How young people want adults to address gun violence

How young people want adults to address gun violence

Guns are now the number one killer of children and adolescents under 18 in the United States. According to the data from the US Centers for Disease Control and Prevention which was analyzed by researchers at the University of Michigan.

Although 2020 marked the first year that more children and teens across the United States of all races and ethnicities were killed by guns than by car crashes, homicide was the number one cause of death among at least one black teen boy and adult over the age of 15. decade According to CDC dataAnd the second Leading cause of death among Hispanic adolescent boys and men ages 15 to 34. This trend was underscored by the recent high-profile murder of an 18-year-old at a gas station Oakland, Calif., and two sons, ages 14 and 15, at High School in Des MoinesIowa.

Despite bearing the brunt of the nation’s gun violence, young people have little formal power to do anything about it, as decisions about how governments enact gun laws and how communities and schools respond to shootings are left primarily to lawmakers, voters, and law enforcement officials. is given .

Related: ‘It took a long time to get here’: Women are stopping gun violence in their communities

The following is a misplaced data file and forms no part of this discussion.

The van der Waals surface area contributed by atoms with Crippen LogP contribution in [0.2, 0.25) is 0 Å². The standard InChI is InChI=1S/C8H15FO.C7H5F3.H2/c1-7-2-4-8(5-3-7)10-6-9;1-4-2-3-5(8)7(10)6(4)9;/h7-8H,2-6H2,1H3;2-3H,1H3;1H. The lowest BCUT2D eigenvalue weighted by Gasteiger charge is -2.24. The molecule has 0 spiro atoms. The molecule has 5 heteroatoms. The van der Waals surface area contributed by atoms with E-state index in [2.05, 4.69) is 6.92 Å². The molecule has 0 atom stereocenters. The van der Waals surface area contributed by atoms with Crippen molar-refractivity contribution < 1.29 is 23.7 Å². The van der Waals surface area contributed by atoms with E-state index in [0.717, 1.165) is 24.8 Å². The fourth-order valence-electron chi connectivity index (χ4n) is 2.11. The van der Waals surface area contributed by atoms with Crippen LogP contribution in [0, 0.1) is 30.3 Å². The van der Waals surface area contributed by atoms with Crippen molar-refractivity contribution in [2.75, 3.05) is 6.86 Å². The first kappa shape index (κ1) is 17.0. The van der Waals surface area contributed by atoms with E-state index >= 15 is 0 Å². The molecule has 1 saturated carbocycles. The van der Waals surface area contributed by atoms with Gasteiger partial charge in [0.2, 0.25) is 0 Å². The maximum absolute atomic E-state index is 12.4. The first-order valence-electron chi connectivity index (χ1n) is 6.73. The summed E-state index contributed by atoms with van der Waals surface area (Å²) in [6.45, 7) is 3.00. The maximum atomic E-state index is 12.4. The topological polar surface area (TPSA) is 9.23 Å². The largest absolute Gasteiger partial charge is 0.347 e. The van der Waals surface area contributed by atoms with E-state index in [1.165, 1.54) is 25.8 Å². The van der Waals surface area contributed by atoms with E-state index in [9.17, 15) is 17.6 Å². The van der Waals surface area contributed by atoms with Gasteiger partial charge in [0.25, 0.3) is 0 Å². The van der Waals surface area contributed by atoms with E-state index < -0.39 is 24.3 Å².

Still, preventing violence and getting resources to communities a Top of mind problem For US teenagers and young adults. In an open letter youth voting advocacy group NextGenAmerica sent to Joe Biden ahead of this week’s State of the Union address, young people urged him and Congress to loosen state gun laws and address racial disparities among homicide victims and gunshot wounds. According to a recent poll, most Gen Zs are more concerned about guns than the climate crisis Project unloadedWhile 70% of young voters say US gun control laws should be stricter, According to A 2018 Harvard Institute of Politics poll.

“Politicians should be more involved in the community,” said Greg Novello, a 20-year resident of Richmond, California, a small town north of San Francisco. “There’s no progress to show that they’re helping the community … they need activities, programs, parks where you can go and be safe.”